Last week, I went with Helen to one of the classes. We provide them with some study resources: the copies of some of the slides that we use, some reading materials. In the end of that class, they were kind of arguing because they were not happy with the copies and they told us: “Hey, professor, we want the books. Can you buy them for us? We want to read them and to study.” This is very interesting, because here, at the University, the students don’t want the books at all. They just want the diagrams, so that they don’t lose too much time looking for things. Those that take part in this outreach program, they ask us for the books. They prefer to read the things directly from the books. Their willingness to learn is something that is really impressive.

If they complete those three stages, they will be, of course, be fully qualified to work in a social institution in Macau?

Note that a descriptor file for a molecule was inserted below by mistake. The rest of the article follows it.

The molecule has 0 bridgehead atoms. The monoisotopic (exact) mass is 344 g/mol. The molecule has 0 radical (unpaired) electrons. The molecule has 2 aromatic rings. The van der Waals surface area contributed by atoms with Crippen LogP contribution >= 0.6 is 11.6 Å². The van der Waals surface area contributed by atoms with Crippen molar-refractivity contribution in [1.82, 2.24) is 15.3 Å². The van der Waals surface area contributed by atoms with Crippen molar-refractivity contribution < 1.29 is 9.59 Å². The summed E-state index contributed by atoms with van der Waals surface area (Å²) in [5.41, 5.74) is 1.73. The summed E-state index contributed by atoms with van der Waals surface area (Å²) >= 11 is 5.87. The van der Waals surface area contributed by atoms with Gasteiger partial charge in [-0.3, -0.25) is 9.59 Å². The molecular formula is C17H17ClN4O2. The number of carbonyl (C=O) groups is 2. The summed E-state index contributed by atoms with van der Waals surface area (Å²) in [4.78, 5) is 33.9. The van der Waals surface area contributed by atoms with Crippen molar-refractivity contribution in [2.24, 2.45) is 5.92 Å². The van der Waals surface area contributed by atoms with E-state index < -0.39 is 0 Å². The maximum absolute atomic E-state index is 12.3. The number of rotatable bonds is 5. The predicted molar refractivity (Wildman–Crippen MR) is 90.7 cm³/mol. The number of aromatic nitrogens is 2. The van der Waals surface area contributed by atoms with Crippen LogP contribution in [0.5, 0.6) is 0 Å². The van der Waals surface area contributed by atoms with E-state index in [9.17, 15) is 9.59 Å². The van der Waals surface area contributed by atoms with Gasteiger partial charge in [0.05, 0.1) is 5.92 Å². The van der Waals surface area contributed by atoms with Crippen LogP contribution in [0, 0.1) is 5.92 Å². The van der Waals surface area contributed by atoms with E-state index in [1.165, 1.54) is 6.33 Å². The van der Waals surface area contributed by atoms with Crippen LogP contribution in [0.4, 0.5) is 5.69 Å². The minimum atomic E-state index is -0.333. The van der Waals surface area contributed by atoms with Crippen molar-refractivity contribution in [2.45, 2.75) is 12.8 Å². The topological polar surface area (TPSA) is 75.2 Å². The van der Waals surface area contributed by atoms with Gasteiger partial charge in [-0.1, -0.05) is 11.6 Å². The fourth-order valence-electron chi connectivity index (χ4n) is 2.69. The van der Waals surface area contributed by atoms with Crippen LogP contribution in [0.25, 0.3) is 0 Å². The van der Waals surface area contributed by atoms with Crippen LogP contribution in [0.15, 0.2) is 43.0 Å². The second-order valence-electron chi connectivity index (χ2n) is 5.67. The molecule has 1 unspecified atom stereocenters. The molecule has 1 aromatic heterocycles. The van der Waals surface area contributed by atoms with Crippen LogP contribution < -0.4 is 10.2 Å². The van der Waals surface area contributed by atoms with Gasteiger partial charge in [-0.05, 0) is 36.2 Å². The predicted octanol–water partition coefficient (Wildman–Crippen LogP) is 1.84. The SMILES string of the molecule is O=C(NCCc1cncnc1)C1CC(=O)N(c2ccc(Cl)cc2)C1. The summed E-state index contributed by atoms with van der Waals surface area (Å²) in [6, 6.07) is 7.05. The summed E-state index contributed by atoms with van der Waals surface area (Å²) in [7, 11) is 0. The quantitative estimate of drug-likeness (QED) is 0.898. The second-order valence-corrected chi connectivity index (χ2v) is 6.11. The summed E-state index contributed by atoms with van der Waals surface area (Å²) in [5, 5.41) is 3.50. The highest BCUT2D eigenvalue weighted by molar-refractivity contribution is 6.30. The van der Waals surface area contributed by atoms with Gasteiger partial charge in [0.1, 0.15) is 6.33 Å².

H.L: Yes. They can work for non-profit organizations, but I believe that they cannot work for the Government. Nevertheless, in Macau there are a lot of social services that can provide this opportunity. That’s why we need to make more advocacy for this type of vulnerable population. We have been working with them inside of the prison, so we know their progress in terms of their motivation and we know that we need to make more efforts to help them to re-engage with the community once they are released from prison. The way we work is to try to do some advocacy directed to the society and, at the same time, we try to deliver more professional and social work inside of the prison. That way, I think that most of those that manage social welfare institutions will be aware of what we are doing. There are three different ways in which we can work together.